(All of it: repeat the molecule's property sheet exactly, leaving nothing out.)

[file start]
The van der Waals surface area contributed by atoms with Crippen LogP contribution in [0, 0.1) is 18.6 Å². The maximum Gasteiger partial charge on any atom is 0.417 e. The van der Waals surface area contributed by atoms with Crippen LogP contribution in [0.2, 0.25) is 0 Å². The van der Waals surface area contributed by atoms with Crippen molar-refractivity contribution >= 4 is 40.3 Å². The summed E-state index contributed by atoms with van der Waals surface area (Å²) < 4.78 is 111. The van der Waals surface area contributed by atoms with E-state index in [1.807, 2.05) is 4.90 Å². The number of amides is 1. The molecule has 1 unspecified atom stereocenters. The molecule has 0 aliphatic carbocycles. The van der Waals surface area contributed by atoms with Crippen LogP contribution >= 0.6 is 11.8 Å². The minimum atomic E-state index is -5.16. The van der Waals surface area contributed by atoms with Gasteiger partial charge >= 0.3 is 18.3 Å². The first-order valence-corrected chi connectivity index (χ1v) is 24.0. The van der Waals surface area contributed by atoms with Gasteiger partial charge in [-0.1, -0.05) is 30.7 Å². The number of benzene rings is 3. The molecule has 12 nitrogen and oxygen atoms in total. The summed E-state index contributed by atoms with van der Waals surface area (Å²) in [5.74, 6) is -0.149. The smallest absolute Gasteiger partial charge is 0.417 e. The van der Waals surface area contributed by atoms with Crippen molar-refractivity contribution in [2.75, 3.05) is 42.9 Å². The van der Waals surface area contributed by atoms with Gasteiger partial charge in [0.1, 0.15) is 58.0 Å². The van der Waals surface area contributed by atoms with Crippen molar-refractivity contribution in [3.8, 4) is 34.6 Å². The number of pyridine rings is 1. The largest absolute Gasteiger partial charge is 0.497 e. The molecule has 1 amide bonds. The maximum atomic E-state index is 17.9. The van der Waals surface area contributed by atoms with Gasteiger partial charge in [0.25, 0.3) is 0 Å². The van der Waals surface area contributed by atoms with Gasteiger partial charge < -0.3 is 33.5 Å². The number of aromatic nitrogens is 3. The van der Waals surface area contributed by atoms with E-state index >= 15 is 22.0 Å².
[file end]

The van der Waals surface area contributed by atoms with Crippen LogP contribution in [0, 0.1) is 18.6 Å². The maximum Gasteiger partial charge on any atom is 0.417 e. The van der Waals surface area contributed by atoms with Crippen LogP contribution in [0.2, 0.25) is 0 Å². The van der Waals surface area contributed by atoms with Crippen molar-refractivity contribution >= 4 is 40.3 Å². The summed E-state index contributed by atoms with van der Waals surface area (Å²) < 4.78 is 111. The van der Waals surface area contributed by atoms with E-state index in [1.807, 2.05) is 4.90 Å². The number of amides is 1. The molecule has 1 unspecified atom stereocenters. The molecule has 0 aliphatic carbocycles. The van der Waals surface area contributed by atoms with Crippen LogP contribution >= 0.6 is 11.8 Å². The minimum atomic E-state index is -5.16. The van der Waals surface area contributed by atoms with Gasteiger partial charge >= 0.3 is 18.3 Å². The first-order valence-corrected chi connectivity index (χ1v) is 24.0. The van der Waals surface area contributed by atoms with Gasteiger partial charge in [-0.1, -0.05) is 30.7 Å². The number of benzene rings is 3. The molecule has 12 nitrogen and oxygen atoms in total. The summed E-state index contributed by atoms with van der Waals surface area (Å²) in [5.74, 6) is -0.149. The smallest absolute Gasteiger partial charge is 0.417 e. The van der Waals surface area contributed by atoms with Crippen molar-refractivity contribution in [2.75, 3.05) is 42.9 Å². The van der Waals surface area contributed by atoms with Gasteiger partial charge in [0.1, 0.15) is 58.0 Å². The van der Waals surface area contributed by atoms with Crippen molar-refractivity contribution in [3.8, 4) is 34.6 Å². The number of pyridine rings is 1. The largest absolute Gasteiger partial charge is 0.497 e. The molecule has 1 amide bonds. The maximum atomic E-state index is 17.9. The van der Waals surface area contributed by atoms with Gasteiger partial charge in [0.25, 0.3) is 0 Å². The van der Waals surface area contributed by atoms with Gasteiger partial charge < -0.3 is 33.5 Å². The number of aromatic nitrogens is 3. The van der Waals surface area contributed by atoms with E-state index >= 15 is 22.0 Å².